6. Squeeze out the additional 3 oranges. Measure the fresh juice, juice from the cooked oranges and the cooking water. You need about 2.5-2.75 litres. Make up the difference with cold water. Place in a large heavy based pan. This should only be about half full. Add the sugar and orange peel. Heat up until the sugar has been dissolved.
7. Bring to a rolling boil and boil for 15 minutes. Remove from the heat and put a spoonful onto one of the saucers. Leave for 5 minutes. If it's set it'll wrinkle when touch. If not bring to a rolling boil again and boil for another 10 minutes. Repeat this process until the marmalade sets. Leave to cool for a few minutes, then add the cointreau if used. Stir.
8. Ladle directly into hot sterilised jars and screw the tops on immediately. I like to ladle/pour jams and marmalades into to ahalf litre pyrex jug and pour it into the jars. I also turn the upside down to ensure they seal.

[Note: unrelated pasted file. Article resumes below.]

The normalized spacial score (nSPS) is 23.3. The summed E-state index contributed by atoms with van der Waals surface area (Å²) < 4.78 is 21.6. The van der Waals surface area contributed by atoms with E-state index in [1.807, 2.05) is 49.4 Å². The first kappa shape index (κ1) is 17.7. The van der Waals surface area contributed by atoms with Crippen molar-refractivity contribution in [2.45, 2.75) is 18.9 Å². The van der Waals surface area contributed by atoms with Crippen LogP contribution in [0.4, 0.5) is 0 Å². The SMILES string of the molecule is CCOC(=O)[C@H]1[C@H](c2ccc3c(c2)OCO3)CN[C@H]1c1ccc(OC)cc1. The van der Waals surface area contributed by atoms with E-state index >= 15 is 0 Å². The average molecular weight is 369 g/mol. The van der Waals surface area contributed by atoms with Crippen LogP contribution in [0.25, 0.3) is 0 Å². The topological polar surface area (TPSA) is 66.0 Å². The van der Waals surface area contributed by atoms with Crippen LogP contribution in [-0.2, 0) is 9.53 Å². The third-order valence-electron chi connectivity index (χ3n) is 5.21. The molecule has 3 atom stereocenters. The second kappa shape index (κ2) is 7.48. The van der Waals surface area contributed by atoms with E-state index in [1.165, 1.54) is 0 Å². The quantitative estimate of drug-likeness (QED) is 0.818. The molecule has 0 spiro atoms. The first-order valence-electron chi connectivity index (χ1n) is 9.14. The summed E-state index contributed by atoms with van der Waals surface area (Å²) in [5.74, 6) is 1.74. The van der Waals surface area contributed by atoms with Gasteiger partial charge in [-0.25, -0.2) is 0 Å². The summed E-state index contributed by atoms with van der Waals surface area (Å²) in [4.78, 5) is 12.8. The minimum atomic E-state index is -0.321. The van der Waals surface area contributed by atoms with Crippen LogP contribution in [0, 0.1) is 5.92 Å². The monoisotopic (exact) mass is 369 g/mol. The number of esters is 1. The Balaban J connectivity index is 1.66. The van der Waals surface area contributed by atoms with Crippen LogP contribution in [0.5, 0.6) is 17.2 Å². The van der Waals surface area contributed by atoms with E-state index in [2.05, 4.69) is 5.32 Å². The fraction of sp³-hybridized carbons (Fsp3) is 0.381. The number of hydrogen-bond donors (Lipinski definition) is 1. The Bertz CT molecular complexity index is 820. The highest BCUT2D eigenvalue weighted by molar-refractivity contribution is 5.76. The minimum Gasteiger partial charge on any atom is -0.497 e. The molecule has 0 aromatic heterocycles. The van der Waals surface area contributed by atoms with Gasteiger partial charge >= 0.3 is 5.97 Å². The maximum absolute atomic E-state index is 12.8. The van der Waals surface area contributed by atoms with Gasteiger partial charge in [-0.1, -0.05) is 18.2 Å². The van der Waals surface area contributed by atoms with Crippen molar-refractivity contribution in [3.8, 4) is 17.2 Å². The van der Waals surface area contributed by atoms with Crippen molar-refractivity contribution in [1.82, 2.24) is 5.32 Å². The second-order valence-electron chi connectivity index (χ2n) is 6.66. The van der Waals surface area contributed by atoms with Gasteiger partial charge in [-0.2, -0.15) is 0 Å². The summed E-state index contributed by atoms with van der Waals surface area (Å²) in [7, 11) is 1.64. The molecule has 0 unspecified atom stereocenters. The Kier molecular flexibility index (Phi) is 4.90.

9. Leave to cool and label the next day.

Thursday, 11 February 2016

Sautéd Leek with Maple Syrup

Sautéd leek with garlic mash and grilled broccoli and blood orange salad
(the salad is a modified recipe from an Ottolenghi cookbook)
I really like leek but don't make it that often as a side veg and if I do I tend to oven roast or barbecue it. The other day, however, I decided to sauté it. I'd planned to add mushrooms and a touch of soured cream and serve it with pasta but my other half wasn't keen so I kept it simple. Turned out it was delicious and we'll certainly make it again this way.

3-4 leeks
olive oil
sea salt
freshly ground black pepper
maple syrup

Finely slice the leek, wash and shake out the excess water.